'Tis the season for John Lennon. The former Beatle had the misfortune of being murdered on December 8, 1980, mere weeks after his 40th birthday, and so for the past few months we’ve had to endure a wearying deluge of documentaries, reissues, biopics and exhibitions of the sort that only the twinned, round-number, life-bracketing anniversaries of an assassinated pop legend could possibly occasion. At first, it seemed as if the releases might reveal something new about Lennon’s music. But now that the date of his death is approaching and the tributes haven’t stopped, it’s clear that the most revealing thing about this year’s anniversary extravaganza isn’t some remastered version of “Imagine.” It’s that Lennon’s celebrity—the very thing that killed him—is still large and lucrative enough to inspire such a frenzy in 2010.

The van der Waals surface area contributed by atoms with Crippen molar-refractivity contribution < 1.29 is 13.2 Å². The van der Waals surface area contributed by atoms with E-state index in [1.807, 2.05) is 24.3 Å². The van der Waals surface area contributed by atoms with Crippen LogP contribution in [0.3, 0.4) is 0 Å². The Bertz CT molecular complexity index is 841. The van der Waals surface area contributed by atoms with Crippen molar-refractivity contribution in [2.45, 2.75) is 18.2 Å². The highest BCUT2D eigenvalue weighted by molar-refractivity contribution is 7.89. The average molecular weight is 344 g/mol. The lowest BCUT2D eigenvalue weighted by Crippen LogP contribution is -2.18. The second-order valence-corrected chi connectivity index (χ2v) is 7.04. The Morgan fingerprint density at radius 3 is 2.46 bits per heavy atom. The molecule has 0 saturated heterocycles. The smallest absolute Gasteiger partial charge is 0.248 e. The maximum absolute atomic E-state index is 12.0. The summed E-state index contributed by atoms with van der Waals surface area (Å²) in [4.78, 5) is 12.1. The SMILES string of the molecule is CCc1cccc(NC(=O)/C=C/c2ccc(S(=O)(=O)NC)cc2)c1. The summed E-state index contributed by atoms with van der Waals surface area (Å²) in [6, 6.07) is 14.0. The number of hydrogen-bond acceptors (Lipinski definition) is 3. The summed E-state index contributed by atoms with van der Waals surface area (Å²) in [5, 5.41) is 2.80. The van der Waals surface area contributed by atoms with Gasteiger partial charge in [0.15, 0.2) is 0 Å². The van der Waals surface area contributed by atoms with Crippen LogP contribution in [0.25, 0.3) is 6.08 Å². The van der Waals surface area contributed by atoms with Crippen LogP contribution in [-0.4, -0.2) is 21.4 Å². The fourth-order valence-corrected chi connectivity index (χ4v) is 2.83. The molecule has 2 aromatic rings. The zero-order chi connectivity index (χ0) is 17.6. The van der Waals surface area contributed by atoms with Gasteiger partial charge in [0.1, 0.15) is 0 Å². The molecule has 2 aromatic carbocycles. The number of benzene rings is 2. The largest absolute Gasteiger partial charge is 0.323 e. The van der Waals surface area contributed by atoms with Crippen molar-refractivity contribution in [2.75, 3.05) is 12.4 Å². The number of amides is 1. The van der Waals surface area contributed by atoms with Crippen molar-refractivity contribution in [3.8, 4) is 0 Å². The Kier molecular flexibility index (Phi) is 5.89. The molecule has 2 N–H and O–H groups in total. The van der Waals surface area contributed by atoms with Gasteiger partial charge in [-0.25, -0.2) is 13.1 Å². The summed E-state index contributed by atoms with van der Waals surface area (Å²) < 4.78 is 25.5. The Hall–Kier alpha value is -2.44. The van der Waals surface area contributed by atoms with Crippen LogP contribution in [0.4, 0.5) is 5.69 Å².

The hullabal details
Statues of The Beatles could be installed on Liverpool’s waterfront.
During the summer it was revealed that the Cavern Club is paying £200,000 for the 8ft tall bronzes of John Lennon, Paul McCartney, George Harrison and Ringo Starr. The club said it was donating the statues to the city and hoped they would be placed at the Pier Head. Now a planning application has been submitted by Liverpool City Council for the statues to be placed prominently at the waterfront site near Brunswick Street, and in front of the Three Graces.
According to a heritage statement accompanying the plans, the location is “within the Castle Street Conservation Area, and the Liverpool Maritime Mercantile City World Heritage Site”. But the planning application says the Statement of Outstanding Universal Value, which was written for the location’s World Heritage Site status, also says “the significance of the Beatles is mentioned specifically”.
The application also states: “From distant views the statue will not be seen, and even closer vistas such as the view west from Castle Street along Brunswick Street, the figures will be indistinguishable from people.